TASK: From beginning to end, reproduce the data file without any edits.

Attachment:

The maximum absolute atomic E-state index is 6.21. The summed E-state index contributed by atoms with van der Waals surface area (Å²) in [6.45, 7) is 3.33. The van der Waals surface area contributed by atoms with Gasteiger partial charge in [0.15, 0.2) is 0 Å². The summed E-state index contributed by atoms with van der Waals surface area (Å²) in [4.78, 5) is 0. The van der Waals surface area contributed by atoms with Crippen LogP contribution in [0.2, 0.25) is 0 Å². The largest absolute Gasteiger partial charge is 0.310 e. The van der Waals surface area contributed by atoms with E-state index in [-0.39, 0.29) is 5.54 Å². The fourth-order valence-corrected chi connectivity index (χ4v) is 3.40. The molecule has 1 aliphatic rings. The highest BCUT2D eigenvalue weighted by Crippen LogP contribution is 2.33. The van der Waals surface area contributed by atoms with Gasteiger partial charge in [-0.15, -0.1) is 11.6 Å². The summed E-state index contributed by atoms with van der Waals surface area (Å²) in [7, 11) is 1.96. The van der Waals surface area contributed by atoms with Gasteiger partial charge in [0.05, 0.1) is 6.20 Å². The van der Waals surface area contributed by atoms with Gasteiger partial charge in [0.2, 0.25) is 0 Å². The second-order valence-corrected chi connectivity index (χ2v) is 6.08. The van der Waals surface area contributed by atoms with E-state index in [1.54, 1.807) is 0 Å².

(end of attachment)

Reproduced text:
The maximum absolute atomic E-state index is 6.21. The summed E-state index contributed by atoms with van der Waals surface area (Å²) in [6.45, 7) is 3.33. The van der Waals surface area contributed by atoms with Gasteiger partial charge in [0.15, 0.2) is 0 Å². The summed E-state index contributed by atoms with van der Waals surface area (Å²) in [4.78, 5) is 0. The van der Waals surface area contributed by atoms with Crippen LogP contribution in [0.2, 0.25) is 0 Å². The largest absolute Gasteiger partial charge is 0.310 e. The van der Waals surface area contributed by atoms with E-state index in [-0.39, 0.29) is 5.54 Å². The fourth-order valence-corrected chi connectivity index (χ4v) is 3.40. The molecule has 1 aliphatic rings. The highest BCUT2D eigenvalue weighted by Crippen LogP contribution is 2.33. The van der Waals surface area contributed by atoms with Gasteiger partial charge in [-0.15, -0.1) is 11.6 Å². The summed E-state index contributed by atoms with van der Waals surface area (Å²) in [7, 11) is 1.96. The van der Waals surface area contributed by atoms with Gasteiger partial charge in [0.05, 0.1) is 6.20 Å². The van der Waals surface area contributed by atoms with Gasteiger partial charge in [0.2, 0.25) is 0 Å². The second-order valence-corrected chi connectivity index (χ2v) is 6.08. The van der Waals surface area contributed by atoms with E-state index in [1.54, 1.807) is 0 Å².